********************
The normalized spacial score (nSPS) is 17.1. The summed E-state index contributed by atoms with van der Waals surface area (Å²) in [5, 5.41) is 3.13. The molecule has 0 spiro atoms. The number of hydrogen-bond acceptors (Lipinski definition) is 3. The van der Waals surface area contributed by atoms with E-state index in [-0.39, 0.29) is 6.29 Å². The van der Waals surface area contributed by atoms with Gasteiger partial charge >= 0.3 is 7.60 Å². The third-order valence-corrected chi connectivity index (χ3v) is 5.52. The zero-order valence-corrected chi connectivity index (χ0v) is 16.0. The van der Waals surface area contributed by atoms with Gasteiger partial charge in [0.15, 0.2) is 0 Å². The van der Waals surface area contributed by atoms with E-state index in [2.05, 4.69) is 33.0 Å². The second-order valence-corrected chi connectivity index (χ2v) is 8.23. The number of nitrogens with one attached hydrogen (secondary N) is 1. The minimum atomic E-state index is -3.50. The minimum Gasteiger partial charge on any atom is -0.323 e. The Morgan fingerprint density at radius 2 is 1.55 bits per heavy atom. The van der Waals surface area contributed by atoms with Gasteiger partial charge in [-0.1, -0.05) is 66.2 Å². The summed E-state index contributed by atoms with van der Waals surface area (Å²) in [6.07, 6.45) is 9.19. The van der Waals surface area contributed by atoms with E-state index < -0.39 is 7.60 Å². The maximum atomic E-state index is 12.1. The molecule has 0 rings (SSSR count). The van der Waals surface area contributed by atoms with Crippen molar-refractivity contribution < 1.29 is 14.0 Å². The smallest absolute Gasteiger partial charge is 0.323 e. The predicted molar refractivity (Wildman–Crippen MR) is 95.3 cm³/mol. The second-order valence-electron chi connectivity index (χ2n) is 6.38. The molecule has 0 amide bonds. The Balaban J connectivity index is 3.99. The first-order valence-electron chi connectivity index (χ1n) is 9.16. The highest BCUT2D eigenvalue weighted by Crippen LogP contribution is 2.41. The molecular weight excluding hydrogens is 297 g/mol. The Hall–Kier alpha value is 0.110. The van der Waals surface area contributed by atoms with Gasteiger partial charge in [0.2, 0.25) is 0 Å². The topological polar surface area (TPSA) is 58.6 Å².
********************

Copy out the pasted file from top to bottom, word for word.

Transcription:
The normalized spacial score (nSPS) is 17.1. The summed E-state index contributed by atoms with van der Waals surface area (Å²) in [5, 5.41) is 3.13. The molecule has 0 spiro atoms. The number of hydrogen-bond acceptors (Lipinski definition) is 3. The van der Waals surface area contributed by atoms with E-state index in [-0.39, 0.29) is 6.29 Å². The van der Waals surface area contributed by atoms with Gasteiger partial charge >= 0.3 is 7.60 Å². The third-order valence-corrected chi connectivity index (χ3v) is 5.52. The zero-order valence-corrected chi connectivity index (χ0v) is 16.0. The van der Waals surface area contributed by atoms with Gasteiger partial charge in [0.15, 0.2) is 0 Å². The van der Waals surface area contributed by atoms with E-state index in [2.05, 4.69) is 33.0 Å². The second-order valence-corrected chi connectivity index (χ2v) is 8.23. The number of nitrogens with one attached hydrogen (secondary N) is 1. The minimum atomic E-state index is -3.50. The minimum Gasteiger partial charge on any atom is -0.323 e. The Morgan fingerprint density at radius 2 is 1.55 bits per heavy atom. The van der Waals surface area contributed by atoms with Gasteiger partial charge in [-0.1, -0.05) is 66.2 Å². The summed E-state index contributed by atoms with van der Waals surface area (Å²) in [6.07, 6.45) is 9.19. The van der Waals surface area contributed by atoms with E-state index < -0.39 is 7.60 Å². The maximum atomic E-state index is 12.1. The molecule has 0 rings (SSSR count). The van der Waals surface area contributed by atoms with Crippen molar-refractivity contribution < 1.29 is 14.0 Å². The smallest absolute Gasteiger partial charge is 0.323 e. The predicted molar refractivity (Wildman–Crippen MR) is 95.3 cm³/mol. The second-order valence-electron chi connectivity index (χ2n) is 6.38. The molecule has 0 amide bonds. The Balaban J connectivity index is 3.99. The first-order valence-electron chi connectivity index (χ1n) is 9.16. The highest BCUT2D eigenvalue weighted by Crippen LogP contribution is 2.41. The molecular weight excluding hydrogens is 297 g/mol. The Hall–Kier alpha value is 0.110. The van der Waals surface area contributed by atoms with Gasteiger partial charge in [0.2, 0.25) is 0 Å². The topological polar surface area (TPSA) is 58.6 Å².